Key themes on the globalisation of real estate
The following article, takes a more in depth look at some of the key themes mentioned by Kathy in the previous Step. Those of you who are researching for an essay (or just really interested in this particular topic!) may find the suggestions for further research helpful.
Globalisation is a process by which national and regional economies, societies and cultures have become integrated through global networks of trade, communication, migration and transportation.
In the previous video, Professor Kathy Pain outlined the main dimensions of that relationship and there’s little doubt that globalisation is going to be a key issue facing the real estate industry in the foreseeable future.
Dimensions of globalisation
The underlying dimensions of the globalisation process have been:
• the increasing, but uneven, process of urbanisation (the trend for population migration to urban areas); and the creation of mega-city regions. If you’re keen to learn more about this topic, watch Kathy explain the opportunities and challenges of mega-city regions in this YouTube video.
• the movement towards a service sector economy (ie roles which provide service(s) to an individual or organisation rather than producing physical goods, for example, a marketing agency). As well as the importance of ‘command and control’ (ie strategic management) functions in that economic structure.
• the important role of technology in facilitating the mobility of financial flows around the world (eg computers and the internet),
• the dominant neo-liberal political response from national and local government which support market-based competition between cities to attract those flows of money as ‘inward investment’ (eg policies that try and attract big global companies to locate locally).
The resulting outcomes are proving a challenge for sustainable urban development.
Real estate acts as a channel for the flows of international finance in different ways. Commercial property is the physical entity which provides office space for the global businesses that generate those flows. The real estate industry also acts as a service provider which brings together the key actors (investors, developers, major businesses, etc.) that create these centres of economic activity. Finally, real estate itself is a financial product that can be owned and traded as an investment.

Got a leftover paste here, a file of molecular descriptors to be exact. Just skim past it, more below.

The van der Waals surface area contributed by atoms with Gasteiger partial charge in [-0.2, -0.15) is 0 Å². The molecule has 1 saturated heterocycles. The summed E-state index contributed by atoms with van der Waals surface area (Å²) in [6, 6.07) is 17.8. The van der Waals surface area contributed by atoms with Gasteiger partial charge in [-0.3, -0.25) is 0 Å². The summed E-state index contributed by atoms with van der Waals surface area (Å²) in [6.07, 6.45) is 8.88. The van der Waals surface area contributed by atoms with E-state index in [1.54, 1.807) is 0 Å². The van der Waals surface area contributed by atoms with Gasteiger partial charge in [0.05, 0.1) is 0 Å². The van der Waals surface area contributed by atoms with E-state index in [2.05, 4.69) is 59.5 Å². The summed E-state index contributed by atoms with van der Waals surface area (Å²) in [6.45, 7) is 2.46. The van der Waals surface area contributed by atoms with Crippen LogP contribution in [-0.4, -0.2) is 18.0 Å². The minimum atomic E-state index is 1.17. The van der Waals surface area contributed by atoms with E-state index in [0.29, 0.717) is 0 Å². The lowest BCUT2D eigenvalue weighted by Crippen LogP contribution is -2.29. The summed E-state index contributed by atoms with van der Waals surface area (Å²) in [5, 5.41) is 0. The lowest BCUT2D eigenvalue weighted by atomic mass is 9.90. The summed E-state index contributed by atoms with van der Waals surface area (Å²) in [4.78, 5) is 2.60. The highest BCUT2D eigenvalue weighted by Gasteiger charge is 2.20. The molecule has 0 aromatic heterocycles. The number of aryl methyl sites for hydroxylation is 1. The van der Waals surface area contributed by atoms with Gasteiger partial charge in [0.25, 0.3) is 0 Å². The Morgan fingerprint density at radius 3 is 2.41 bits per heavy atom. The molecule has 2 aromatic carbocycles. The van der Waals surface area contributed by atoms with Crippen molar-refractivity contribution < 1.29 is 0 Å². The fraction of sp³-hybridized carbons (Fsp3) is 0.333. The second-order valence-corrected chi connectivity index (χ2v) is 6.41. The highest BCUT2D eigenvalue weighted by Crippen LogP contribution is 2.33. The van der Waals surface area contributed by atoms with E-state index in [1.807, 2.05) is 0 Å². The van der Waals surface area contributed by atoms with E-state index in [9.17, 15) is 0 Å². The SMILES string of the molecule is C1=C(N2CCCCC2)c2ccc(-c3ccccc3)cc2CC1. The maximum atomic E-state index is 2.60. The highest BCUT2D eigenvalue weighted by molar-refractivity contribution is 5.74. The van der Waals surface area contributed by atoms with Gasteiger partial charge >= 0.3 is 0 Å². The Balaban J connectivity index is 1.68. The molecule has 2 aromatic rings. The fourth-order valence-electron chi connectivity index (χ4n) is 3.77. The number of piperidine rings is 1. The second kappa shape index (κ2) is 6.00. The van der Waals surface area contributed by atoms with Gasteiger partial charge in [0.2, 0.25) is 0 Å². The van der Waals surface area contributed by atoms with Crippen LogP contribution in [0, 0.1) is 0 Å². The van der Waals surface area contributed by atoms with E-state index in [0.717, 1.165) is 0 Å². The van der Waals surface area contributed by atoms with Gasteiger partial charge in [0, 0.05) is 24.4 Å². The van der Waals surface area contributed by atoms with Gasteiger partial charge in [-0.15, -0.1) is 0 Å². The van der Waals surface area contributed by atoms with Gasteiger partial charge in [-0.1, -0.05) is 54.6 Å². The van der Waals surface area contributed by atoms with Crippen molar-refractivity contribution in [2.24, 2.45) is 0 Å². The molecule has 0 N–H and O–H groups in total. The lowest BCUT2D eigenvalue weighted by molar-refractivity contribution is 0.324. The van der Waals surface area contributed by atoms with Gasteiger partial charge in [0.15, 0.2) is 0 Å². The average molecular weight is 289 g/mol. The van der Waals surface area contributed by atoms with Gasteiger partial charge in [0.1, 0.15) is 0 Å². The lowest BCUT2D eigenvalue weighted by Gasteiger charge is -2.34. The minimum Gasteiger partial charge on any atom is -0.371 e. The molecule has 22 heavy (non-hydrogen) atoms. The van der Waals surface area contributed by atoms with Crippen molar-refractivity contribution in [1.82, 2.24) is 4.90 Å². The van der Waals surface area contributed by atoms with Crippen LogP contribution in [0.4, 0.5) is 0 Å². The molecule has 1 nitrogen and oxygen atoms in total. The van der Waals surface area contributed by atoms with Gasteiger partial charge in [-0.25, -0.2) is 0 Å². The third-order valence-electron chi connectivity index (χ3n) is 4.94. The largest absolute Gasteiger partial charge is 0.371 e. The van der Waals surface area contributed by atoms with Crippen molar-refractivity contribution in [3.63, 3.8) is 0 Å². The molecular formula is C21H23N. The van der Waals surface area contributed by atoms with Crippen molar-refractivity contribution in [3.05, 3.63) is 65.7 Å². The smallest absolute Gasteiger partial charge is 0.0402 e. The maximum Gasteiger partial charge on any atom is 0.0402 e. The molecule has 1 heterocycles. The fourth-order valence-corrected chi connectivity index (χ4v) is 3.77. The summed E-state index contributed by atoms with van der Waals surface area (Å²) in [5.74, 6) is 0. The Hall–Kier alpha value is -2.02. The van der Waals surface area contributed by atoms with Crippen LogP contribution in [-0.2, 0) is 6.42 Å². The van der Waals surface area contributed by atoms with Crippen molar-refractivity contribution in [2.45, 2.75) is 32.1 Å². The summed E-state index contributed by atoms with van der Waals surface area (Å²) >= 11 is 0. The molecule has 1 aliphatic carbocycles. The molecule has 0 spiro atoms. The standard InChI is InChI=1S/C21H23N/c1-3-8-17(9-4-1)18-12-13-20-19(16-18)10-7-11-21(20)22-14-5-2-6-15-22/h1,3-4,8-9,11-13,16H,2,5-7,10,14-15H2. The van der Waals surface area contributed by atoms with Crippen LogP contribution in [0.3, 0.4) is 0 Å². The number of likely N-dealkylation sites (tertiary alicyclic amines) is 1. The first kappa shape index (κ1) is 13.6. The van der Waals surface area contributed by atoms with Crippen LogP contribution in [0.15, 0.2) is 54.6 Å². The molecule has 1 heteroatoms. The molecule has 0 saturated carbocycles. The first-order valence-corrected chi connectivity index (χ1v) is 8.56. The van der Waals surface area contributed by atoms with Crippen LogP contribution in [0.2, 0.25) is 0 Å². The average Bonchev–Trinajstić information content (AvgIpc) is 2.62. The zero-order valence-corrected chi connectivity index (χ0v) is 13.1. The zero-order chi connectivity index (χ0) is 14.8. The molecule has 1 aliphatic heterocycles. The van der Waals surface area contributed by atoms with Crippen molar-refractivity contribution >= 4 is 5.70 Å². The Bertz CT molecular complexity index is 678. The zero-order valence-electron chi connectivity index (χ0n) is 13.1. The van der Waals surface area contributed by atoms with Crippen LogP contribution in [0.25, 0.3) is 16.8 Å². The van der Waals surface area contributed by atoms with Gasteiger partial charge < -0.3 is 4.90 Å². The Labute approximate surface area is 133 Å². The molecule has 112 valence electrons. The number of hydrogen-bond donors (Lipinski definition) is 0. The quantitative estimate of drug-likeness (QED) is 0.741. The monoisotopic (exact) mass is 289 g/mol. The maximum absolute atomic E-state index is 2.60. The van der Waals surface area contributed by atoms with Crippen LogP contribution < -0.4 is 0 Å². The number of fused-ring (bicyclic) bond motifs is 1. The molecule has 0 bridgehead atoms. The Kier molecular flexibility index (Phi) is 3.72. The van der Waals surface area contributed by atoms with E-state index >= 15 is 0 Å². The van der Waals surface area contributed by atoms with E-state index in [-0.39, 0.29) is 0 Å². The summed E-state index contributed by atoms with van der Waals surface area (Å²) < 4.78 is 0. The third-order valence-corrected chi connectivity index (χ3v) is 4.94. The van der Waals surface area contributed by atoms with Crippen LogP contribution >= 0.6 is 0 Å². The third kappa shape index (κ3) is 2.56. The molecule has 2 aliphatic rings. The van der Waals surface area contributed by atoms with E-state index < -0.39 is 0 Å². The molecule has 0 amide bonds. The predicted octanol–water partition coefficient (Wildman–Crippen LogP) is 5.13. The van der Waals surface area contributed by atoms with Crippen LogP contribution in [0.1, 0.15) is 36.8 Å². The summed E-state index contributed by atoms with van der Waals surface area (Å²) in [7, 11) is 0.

Three models of globalisation
There are different views about globalisation and the role of national government policy, and three distinct models can be distinguished.
The globalist perspective sees a single global economy which sits above nation states and is now more powerful than any single national government.
A traditionalist model views the global economy as amenable to the influence by national governments.
The transformative view acknowledges the influence of global flows and economic integration but argues that national (and local) governmental policies still have an important role to play. It is argued that this third model is the most convincing and useful for academic analysis and governmental policy-making.
Despite the increasing globalisation of real estate investment and development mentioned above, the organisation and management of this process is dominated by quite localised and deep social networks in these global cities. The professionals working in the main real estate, financial, legal, research and business sectors are based in particular cities such as London, Tokyo and New York, and build close working relationships. Given the financialisation of real estate mentioned by Kathy in the video, one of the key individuals in this network are fund managers, who manage the big pots of money that get invested in real estate and other assets on a global basis.
©University of Reading.
Commercial office investment and development is concentrated in selective ‘gateway’ cities and most of the big real estate deals take place in these cities, especially London. These deals are usually arranged by a select group of real estate agents working for global real estate companies. This concentration of highly skilled and well-networked professionals requires supporting social or ‘soft’ infrastructure which is:
health, community and environmental facilities that are needed for places to function properly; such as schools, health centres, playing fields, and ecological habitats.
This, once again, shows the importance of governmental policies in providing the right quality of life in these cities in order to attract and retain these people and these companies.
This leads Kathy to argue that ‘sustainable real estate governance’ requires the integration of strategic planning policies with economic policies (eg for economic development, taxation, interest rates and exchange rates) and also with major infrastructure investment. She points to the emerging policies in China as one example of this integration, although not without its own problems and negative impacts, particularly with regard to the environment, social equality and human health.
Kathy has written more about this subject in the Routledge Companion to Real Estate Development.
© HBS and RREF